November 8th, 2011 — By — In News & Events

Mississippi Ballot Initiative No. 31 on Eminent Domain: “motherhood and apple pie”

Voters in Mississippi are at the polls today to elect a new governor and legislature as well as decide upon a number of measures.  Among them is Initiative 31, a citizen’s initiative for a constitutional amendment to prohibit the state and local governments from using the power of eminent domain to condemn private property and transfer it to another private individual or entity for a period of 10 years after acquisition.  Initiative 31 has garnered much media attention and Campaign Insider has called this a “ballot battle to watch.”

Since Kelo, Mississippi remains one of only 7 states that has not yet enacted statutory provisions to protect its citizens from private to private property transfers via eminent domain.  Mississippians and their legislators have tried twice in the past to pass eminent domain legislation.  However, outgoing Gov. Haley Barbour (R) vetoed both pieces of legislation. (See our previous posts here, here and here.)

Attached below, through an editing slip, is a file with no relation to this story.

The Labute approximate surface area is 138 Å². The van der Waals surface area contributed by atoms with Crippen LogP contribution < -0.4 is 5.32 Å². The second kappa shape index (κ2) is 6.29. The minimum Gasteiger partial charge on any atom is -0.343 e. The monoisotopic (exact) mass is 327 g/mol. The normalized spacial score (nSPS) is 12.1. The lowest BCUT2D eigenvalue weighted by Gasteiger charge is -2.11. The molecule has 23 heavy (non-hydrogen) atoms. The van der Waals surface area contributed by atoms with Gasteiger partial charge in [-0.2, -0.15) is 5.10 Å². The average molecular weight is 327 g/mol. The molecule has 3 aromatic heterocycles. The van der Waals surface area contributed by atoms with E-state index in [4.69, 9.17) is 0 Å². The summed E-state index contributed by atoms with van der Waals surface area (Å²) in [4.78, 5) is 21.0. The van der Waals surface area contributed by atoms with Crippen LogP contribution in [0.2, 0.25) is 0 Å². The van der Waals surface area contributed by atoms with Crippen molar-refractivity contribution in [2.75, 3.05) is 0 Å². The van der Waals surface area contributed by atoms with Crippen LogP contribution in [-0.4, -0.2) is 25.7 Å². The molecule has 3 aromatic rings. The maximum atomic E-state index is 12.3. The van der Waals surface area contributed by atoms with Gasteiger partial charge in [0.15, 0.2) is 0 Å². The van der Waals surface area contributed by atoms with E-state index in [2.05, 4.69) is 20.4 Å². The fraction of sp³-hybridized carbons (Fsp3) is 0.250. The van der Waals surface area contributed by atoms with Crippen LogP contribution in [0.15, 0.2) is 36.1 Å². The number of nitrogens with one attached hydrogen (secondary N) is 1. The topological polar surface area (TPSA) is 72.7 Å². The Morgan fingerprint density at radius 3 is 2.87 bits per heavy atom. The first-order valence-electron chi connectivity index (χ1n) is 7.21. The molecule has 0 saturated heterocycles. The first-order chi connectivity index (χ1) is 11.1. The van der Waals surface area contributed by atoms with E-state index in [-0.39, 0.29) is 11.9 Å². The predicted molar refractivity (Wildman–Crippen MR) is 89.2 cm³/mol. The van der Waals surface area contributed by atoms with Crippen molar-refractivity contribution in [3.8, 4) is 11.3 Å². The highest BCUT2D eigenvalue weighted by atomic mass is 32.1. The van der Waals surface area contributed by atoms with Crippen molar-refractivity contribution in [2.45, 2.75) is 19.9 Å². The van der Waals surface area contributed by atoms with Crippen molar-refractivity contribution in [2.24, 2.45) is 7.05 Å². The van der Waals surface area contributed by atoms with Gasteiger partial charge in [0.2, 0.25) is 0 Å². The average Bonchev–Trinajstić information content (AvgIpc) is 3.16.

It’s no secret that Gov. Barbour opposes Initiate 31.  Barbour has argued that it will diminish the state’s ability to attract private investment and create jobs.  Mississippi’s gubernatorial candidates disagree and have supported Initiative 31. The Mississippi Farm Bureau and the more than 100,000 voters who signed the petition to put Initiative 31 on the ballot also disagree with Barbour.  Randy Knight, a Mississippi dairy farmer and president of the state Farm Bureau Federation, has argued “Other states have adopted a strong eminent domain law. They’re still getting jobs. They’re still getting economic development. They’re still getting businesses to come set up in their state.” (See Fox News report 11/3/11 here.) Further, Initiative 31 would not apply to all eminent domain actions allowing for exemptions for levee facilities, roads, bridges, ports, airports, common carriers, drainage facilities and utilities, or true public uses.

Fox News also quoted Leland Speed, the director of Mississippi’s Development Authority, “This is a very emotional topic,” he said. “It’s motherhood and apple pie.”

Actually Mr. Speed, it’s a Constitutional guarantee and a ballot battle we’re definitely watching.

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